Hydrogen has promise as a fuel that burns without creating greenhouse gases. But the production of hydrogen isn’t necessarily as clean. Only 1% of current hydrogen production is produced from renewable sources, according to the International Energy Agency. The Wall Street Journal looks at some of the major production processes, which are often differentiated by color.

Read more at Wall Street Journal (Paid)

GE Plans to Form Three Public Companies Focused on Growth Sectors of Aviation, Healthcare, and Energy

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Organizations: General Electric

GE Aviation, GE Healthcare, and the combined GE Renewable Energy, GE Power, and GE Digital businesses to become three industry-leading, global, investment-grade public companies

Read more at GE Press Releases

Johnson & Johnson Announces Plans to Separate Consumer Health Business

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Organizations: Johnson & Johnson

Johnson & Johnson announced its intent to separate the Company’s Consumer Health business, creating a new publicly traded company. The planned separation would create two global leaders that are better positioned to deliver improved health outcomes for patients and consumers through innovation, pursue more targeted business strategies and accelerate growth.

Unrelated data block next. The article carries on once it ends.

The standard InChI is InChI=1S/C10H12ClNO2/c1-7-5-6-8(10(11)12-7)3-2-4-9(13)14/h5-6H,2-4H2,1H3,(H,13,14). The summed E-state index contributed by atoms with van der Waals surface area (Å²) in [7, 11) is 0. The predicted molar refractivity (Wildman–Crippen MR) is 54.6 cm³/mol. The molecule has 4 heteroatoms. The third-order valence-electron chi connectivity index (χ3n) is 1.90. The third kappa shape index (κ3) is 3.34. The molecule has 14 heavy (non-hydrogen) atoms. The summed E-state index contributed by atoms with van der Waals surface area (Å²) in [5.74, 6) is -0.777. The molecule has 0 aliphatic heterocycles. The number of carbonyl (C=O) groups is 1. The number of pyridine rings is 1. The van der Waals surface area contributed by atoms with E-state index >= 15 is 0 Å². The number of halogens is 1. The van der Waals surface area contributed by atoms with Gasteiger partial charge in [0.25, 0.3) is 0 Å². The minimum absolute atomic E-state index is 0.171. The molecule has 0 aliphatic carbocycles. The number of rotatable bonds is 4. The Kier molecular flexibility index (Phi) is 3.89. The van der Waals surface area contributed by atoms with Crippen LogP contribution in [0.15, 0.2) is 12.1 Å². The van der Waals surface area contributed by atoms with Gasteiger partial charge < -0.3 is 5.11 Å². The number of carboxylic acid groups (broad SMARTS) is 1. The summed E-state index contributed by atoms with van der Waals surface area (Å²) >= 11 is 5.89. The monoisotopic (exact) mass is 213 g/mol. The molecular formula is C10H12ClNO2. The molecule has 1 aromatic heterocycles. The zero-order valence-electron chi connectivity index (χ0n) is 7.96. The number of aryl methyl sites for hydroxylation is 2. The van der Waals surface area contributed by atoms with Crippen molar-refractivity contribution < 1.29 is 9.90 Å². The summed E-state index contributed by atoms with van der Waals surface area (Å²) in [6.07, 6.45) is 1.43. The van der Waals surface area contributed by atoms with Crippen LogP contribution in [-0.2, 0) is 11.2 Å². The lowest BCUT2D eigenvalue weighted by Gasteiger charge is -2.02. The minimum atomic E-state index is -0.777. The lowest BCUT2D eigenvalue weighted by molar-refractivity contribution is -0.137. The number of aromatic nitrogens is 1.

Read more at Johnson & Johnson Press Releases

Toshiba Announces Strategic Reorganization to Separate Into Three Standalone Companies to Enhance Shareholder Value

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Organizations: Toshiba

Toshiba Corporation (TOKYO: 6502) (“Toshiba” or the “Company”) today announced its intention to separate into three standalone companies:

  • Infrastructure Service C o. 1, consisting of Toshiba’s Energy Systems & Solutions, Infrastructure Systems & Solutions, Building Solutions, Digital Solutions and Battery businesses;
  • Device Co. 2, comprising Toshiba’s Electronic Devices & Storage Solutions business; and
  • Toshiba, holding its shares in Kioxia Holdings Corporation (KHC) and Toshiba Tec Corporation (TOKYO: 6588).

Read more at Toshiba Press Releases

Surge Demand

Industrial companies order a record number of robots in Q3 with incredible growth outside of automotive sector. The chip shortages are grinding Mexico’s automotive lines to a halt. Some question the effectiveness of the European Union’s carbon scheme to cut industrial carbon emissions. 3D printing is starting to fill in the gaps in the supply chain for energy companies. Robots turn to the sewers to automate “the labor-intensive process of cataloging defects in sewer pipes and storm water culverts, and for giving priority to repairs based on need and location.”